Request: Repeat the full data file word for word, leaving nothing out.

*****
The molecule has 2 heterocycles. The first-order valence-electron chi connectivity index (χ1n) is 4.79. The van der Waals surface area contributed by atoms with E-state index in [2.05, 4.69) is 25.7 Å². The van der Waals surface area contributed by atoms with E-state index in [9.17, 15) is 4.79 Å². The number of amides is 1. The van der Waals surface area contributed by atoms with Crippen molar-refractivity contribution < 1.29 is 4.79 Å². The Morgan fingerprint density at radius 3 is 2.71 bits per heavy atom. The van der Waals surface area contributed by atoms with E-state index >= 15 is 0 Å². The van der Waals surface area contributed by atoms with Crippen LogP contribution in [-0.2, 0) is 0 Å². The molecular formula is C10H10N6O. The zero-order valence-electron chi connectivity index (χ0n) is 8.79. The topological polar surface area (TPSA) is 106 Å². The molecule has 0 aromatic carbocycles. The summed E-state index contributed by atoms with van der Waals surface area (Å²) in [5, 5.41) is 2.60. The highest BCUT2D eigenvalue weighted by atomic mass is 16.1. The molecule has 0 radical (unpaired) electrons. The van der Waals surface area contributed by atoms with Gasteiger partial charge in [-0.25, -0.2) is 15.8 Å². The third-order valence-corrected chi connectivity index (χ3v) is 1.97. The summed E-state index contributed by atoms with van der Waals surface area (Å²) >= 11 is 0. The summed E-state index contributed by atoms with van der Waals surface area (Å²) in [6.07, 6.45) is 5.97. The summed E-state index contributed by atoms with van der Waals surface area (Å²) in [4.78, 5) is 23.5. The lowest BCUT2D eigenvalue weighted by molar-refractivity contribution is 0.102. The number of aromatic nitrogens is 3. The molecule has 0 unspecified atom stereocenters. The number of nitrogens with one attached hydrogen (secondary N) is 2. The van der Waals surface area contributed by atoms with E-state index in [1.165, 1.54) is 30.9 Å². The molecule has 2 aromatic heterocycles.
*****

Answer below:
The molecule has 2 heterocycles. The first-order valence-electron chi connectivity index (χ1n) is 4.79. The van der Waals surface area contributed by atoms with E-state index in [2.05, 4.69) is 25.7 Å². The van der Waals surface area contributed by atoms with E-state index in [9.17, 15) is 4.79 Å². The number of amides is 1. The van der Waals surface area contributed by atoms with Crippen molar-refractivity contribution < 1.29 is 4.79 Å². The Morgan fingerprint density at radius 3 is 2.71 bits per heavy atom. The van der Waals surface area contributed by atoms with E-state index >= 15 is 0 Å². The van der Waals surface area contributed by atoms with Crippen LogP contribution in [-0.2, 0) is 0 Å². The molecular formula is C10H10N6O. The zero-order valence-electron chi connectivity index (χ0n) is 8.79. The topological polar surface area (TPSA) is 106 Å². The molecule has 0 aromatic carbocycles. The summed E-state index contributed by atoms with van der Waals surface area (Å²) in [5, 5.41) is 2.60. The highest BCUT2D eigenvalue weighted by atomic mass is 16.1. The molecule has 0 radical (unpaired) electrons. The van der Waals surface area contributed by atoms with Gasteiger partial charge in [-0.25, -0.2) is 15.8 Å². The third-order valence-corrected chi connectivity index (χ3v) is 1.97. The summed E-state index contributed by atoms with van der Waals surface area (Å²) >= 11 is 0. The summed E-state index contributed by atoms with van der Waals surface area (Å²) in [6.07, 6.45) is 5.97. The summed E-state index contributed by atoms with van der Waals surface area (Å²) in [4.78, 5) is 23.5. The lowest BCUT2D eigenvalue weighted by molar-refractivity contribution is 0.102. The number of aromatic nitrogens is 3. The molecule has 0 unspecified atom stereocenters. The number of nitrogens with one attached hydrogen (secondary N) is 2. The van der Waals surface area contributed by atoms with E-state index in [1.165, 1.54) is 30.9 Å². The molecule has 2 aromatic heterocycles.